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Justices uphold death sentence

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The Indiana Supreme Court has upheld the sentence for a man sentenced to die for the 2001 rape and murder of a 15-year-old girl in southern Indiana.

A unanimous 21-page decision came today in Roy Lee Ward v. State, No. 74S00-0707-DP-263, affirming a sentence imposed after the defendant's second trial held before Spencer Circuit Special Judge Robert Pigman.

Ward was convicted for the rape and murder of Stacy Payne in Spencer County in July 2001. He'd pretended to be searching for a lost dog, and convinced the teenager to let him inside her house where raped her on the kitchen floor and then fatally slashed her body and throat with a knife.

The first trial resulted in guilty verdicts for murder, rape, and criminal deviate conduct and a jury recommended the death penalty, but those convictions and the sentence were reversed in 2004 because of pre-trial publicity. On remand, the parties agreed to bring in a jury from Clay County with a special judge holding the trial in his Vanderburgh County courtroom. The defendant pleaded guilty to murder and rape charges and the jury and judge issued a death penalty again.

Ward appealed on arguments that the Indiana death penalty statute is unconstitutional, that the jury wasn't property selected, that evidence from a warrantless search and photo evidence shouldn't have been admitted, and that the death sentence wasn't appropriate.

But justices rejected all of Ward's appellate arguments, including the photo evidence claim on grounds that the photos were gruesome but relevant to the case. Ward's attorneys had also argued that the 120 prospective jurors should have been questioned individually, outside the presence of other potential jurors, so that no one's answers would be overheard or influence another. Attorneys said jurors were ultimately lumped into groups of 10 or 20 and questioned, and they prevented Ward from getting a fair second trial.

"A trial court has broad discretionary power to regulate the form and substance of voir dire," Justice Brent E. Dickson wrote for the court. "Individually sequestered voir dire is not mandated in any case under Indiana law, including capital cases, absent highly unusual or potentially damaging circumstances. ... The defendant has not established reversible error in the trial court's modification of the format for questioning potential jurors in this case."

Chief Justice Randall T. Shepard concurred in the decision to affirm, adding that he continues to believe that "there is less justification for appellate alteration of sentence than there was when judges (rather than juries) were the final deciders of sentence."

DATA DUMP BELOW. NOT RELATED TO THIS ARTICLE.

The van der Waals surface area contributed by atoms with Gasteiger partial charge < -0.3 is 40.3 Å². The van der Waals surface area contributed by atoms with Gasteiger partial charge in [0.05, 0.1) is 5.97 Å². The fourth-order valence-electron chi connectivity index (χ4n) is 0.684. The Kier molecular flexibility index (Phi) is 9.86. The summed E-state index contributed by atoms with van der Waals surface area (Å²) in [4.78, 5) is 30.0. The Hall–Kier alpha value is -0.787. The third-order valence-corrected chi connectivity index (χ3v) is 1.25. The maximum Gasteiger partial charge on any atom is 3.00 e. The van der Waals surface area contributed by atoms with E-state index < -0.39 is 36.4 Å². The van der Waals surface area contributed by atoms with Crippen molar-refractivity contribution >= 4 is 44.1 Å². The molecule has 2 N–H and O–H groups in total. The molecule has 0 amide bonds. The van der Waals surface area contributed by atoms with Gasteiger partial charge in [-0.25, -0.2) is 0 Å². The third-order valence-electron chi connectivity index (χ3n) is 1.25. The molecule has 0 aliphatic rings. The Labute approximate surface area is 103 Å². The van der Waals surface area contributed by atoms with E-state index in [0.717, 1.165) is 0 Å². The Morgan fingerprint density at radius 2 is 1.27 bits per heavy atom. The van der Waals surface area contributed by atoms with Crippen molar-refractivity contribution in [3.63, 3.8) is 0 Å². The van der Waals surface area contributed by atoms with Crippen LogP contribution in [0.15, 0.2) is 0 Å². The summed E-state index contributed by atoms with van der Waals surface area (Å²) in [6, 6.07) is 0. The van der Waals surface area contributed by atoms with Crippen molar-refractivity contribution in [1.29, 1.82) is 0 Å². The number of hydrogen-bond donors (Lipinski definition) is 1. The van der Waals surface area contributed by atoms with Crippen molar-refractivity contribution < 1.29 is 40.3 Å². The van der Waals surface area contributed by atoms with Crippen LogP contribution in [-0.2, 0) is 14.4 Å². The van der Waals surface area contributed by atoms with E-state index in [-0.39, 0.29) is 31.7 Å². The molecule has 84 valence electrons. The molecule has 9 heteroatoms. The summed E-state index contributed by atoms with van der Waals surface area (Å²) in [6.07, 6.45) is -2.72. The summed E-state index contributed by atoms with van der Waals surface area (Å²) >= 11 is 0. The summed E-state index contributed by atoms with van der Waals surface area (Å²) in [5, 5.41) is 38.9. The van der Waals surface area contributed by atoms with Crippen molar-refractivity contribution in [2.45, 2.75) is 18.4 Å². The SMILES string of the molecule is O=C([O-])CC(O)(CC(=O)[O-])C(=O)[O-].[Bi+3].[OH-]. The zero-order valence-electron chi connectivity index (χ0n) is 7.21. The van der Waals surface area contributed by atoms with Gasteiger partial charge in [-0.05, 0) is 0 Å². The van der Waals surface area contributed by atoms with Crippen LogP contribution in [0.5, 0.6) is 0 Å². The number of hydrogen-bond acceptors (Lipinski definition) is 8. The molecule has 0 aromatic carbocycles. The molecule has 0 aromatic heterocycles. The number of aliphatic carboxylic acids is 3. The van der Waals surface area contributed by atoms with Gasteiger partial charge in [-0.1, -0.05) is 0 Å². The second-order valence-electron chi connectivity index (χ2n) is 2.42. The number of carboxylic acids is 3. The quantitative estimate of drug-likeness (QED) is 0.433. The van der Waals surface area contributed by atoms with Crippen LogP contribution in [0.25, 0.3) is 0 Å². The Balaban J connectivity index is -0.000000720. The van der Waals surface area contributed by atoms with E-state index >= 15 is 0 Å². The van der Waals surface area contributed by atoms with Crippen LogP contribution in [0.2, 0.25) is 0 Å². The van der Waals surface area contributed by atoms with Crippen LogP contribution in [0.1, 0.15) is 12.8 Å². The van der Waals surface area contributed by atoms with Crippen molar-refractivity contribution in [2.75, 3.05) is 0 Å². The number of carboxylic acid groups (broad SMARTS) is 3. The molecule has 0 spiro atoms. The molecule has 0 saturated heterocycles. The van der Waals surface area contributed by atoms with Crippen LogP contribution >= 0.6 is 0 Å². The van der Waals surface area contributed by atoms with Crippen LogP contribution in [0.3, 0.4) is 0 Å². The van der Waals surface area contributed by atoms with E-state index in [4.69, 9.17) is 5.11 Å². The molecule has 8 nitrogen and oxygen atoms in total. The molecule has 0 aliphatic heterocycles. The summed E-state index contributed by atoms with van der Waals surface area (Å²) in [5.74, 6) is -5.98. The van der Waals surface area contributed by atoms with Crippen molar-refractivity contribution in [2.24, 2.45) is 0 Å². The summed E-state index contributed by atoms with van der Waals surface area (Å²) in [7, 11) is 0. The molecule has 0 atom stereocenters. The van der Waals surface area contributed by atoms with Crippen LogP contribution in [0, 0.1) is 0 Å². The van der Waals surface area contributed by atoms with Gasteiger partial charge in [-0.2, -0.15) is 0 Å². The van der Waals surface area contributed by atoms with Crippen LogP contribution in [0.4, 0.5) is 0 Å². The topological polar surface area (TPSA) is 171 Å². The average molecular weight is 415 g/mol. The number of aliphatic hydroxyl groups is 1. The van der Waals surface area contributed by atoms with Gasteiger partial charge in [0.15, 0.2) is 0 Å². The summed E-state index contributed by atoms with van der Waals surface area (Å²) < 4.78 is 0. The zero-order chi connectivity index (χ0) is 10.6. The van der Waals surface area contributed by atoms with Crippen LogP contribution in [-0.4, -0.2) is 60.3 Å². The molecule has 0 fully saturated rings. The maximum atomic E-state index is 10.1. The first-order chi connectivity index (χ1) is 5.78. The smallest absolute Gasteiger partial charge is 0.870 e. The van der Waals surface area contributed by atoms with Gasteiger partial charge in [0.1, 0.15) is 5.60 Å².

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  1. Im very happy for you, getting ready to go down that dirt road myself, and im praying for the same outcome, because it IS sometimes in the childs best interest to have visitation with grandparents. Thanks for sharing, needed to hear some positive posts for once.

  2. Been there 4 months with 1 paycheck what can i do

  3. our hoa has not communicated any thing that takes place in their "executive meetings" not executive session. They make decisions in these meetings, do not have an agenda, do not notify association memebers and do not keep general meetings minutes. They do not communicate info of any kind to the member, except annual meeting, nobody attends or votes because they think the board is self serving. They keep a deposit fee from club house rental for inspection after someone uses it, there is no inspection I know becausee I rented it, they did not disclose to members that board memebers would be keeping this money, I know it is only 10 dollars but still it is not their money, they hire from within the board for paid positions, no advertising and no request for bids from anyone else, I atteended last annual meeting, went into executive session to elect officers in that session the president brought up the motion to give the secretary a raise of course they all agreed they hired her in, then the minutes stated that a diffeerent board member motioned to give this raise. This board is very clickish and has done things anyway they pleased for over 5 years, what recourse to members have to make changes in the boards conduct

  4. Where may I find an attorney working Pro Bono? Many issues with divorce, my Disability, distribution of IRA's, property, money's and pressured into agreement by my attorney. Leaving me far less than 5% of all after 15 years of marriage. No money to appeal, disabled living on disability income. Attorney's decision brought forward to judge, no evidence ever to finalize divorce. Just 2 weeks ago. Please help.

  5. For the record no one could answer the equal protection / substantive due process challenge I issued in the first post below. The lawless and accountable only to power bureaucrats never did either. All who interface with the Indiana law examiners or JLAP be warned.

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